CITES: Ban on sending wild African baby elephants to zoos and circuses
A victory for baby elephants! The historic vote reaffirmed today will mean that the lives of baby elephants will be spared a life of suffering and cruelty in zoos and circuses far from their home.
On Sunday August 18, country representatives at CITES voted to end the cruel and barbaric capture of wild African baby elephants from Zimbabwe, Botswana, South Africa and Namibia for export for entertainment venues and zoos.
With 46 countries in favour, 18 against and 19 abstaining, the vote cast in one of two committees secured the two-thirds majority needed to pass, but the fight to keep baby elephants away from a life of suffering is not over yet.
This decision has now (Tues 27) been approved in favour of the proposal.
What was discussed at CITES on Sunday 18th August?
The US and Canada voted against this proposal and the EU rose on the floor to speak against it. Those that oppose are likely to try to overturn the decision before the conference ends. If the US, CA and EU decide not to uphold this landmark decision, baby African elephants in Zimbabwe and Botswana will be torn from their mothers and destined to live a life of cruelty and suffering.
What’s the final outcome?
The historic vote reaffirmed today, with minor amendments from the EU on August 27 will mean that the lives of baby elephants will be spared a life of suffering and cruelty in zoos and circuses far from their home.
In situ conservation programmes or secure areas in the wild within the species’ natural range should be the only destinations considered “appropriate and acceptable” for wild elephants.
By a vote of 87 in favour, 29 opposed and 25 abstaining, the decision overwhelming passed the 2/3 majority required.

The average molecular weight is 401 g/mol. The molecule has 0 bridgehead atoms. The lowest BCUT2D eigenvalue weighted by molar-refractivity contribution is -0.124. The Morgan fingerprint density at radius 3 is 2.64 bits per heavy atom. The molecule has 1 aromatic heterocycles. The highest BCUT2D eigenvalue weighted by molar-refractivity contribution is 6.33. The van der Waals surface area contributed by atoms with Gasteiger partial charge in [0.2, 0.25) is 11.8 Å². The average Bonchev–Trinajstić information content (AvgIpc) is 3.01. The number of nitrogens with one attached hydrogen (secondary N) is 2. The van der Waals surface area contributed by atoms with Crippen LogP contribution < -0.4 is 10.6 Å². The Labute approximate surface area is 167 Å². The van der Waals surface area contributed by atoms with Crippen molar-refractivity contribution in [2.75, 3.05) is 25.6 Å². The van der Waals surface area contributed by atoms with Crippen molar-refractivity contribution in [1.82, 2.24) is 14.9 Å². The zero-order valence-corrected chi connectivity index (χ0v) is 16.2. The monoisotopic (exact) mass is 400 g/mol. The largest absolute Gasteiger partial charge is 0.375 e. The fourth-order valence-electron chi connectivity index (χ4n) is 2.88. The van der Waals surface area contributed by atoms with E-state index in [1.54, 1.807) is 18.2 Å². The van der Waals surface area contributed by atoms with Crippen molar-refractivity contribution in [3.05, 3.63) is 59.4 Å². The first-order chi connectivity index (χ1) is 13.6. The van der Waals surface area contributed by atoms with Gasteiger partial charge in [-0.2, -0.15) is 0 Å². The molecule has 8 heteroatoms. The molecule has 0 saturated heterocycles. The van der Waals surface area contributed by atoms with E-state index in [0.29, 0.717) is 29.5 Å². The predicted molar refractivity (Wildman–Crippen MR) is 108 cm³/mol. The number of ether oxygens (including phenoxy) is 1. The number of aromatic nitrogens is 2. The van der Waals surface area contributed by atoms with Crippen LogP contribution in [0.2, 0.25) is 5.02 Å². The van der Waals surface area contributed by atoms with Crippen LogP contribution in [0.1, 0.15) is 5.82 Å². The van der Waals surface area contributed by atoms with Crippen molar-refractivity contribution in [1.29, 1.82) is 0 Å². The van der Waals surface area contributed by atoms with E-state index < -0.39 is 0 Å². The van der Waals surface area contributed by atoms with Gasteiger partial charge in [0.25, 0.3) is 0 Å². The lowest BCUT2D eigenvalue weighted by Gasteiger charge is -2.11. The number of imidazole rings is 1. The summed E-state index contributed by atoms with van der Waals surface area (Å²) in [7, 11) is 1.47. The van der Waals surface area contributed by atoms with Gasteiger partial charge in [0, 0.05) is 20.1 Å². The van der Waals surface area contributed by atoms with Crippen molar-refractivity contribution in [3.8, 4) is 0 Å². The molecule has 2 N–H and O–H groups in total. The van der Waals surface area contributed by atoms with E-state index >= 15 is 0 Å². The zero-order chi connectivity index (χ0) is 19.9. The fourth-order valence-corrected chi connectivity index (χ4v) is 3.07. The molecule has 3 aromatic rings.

The welfare issue and how does it link to our work?
Over the past few years Zimbabwe alone has sold over 90 elephants to China. After their cruel capture from the wild these elephants were kept in small pens in Africa, often beaten and kicked. Eventually they were then shipped in cargo planes to China to stock some of the largest zoos and safari parks there. The stress of transport, the lifelong separation from their families and the inadequate environment in a captive facility abroad led to severe suffering of these intelligent and majestic animals. While it is unclear if these elephants are being used for shows or rides, some of the previous destination safari parks in China do also offer cruel circus shows with tigers, bears and dolphins.
Cassandra Koenen, Global Head of Wildlife. Not Pets at World Animal Protection said:
“This is a landmark decision that will the change the lives of many baby elephants. We applaud all the nations at CITES that made the decision to protect elephants.
“The world has been shocked to see distressing video and photos of terrified baby African elephants being rounded up and snatched from their families in the wild, to be shipped to zoos around the world.
“Elephants have suffered enough, and they deserve a life worth living. Many when captured and held in captivity undergo cruel training to make them submissive enough for tourist interaction or performances. The absolute last thing we should subject them to is long, stressful transportation across the world, and unsuitable new homes in the name of entertainment. These animals belong in the wild.”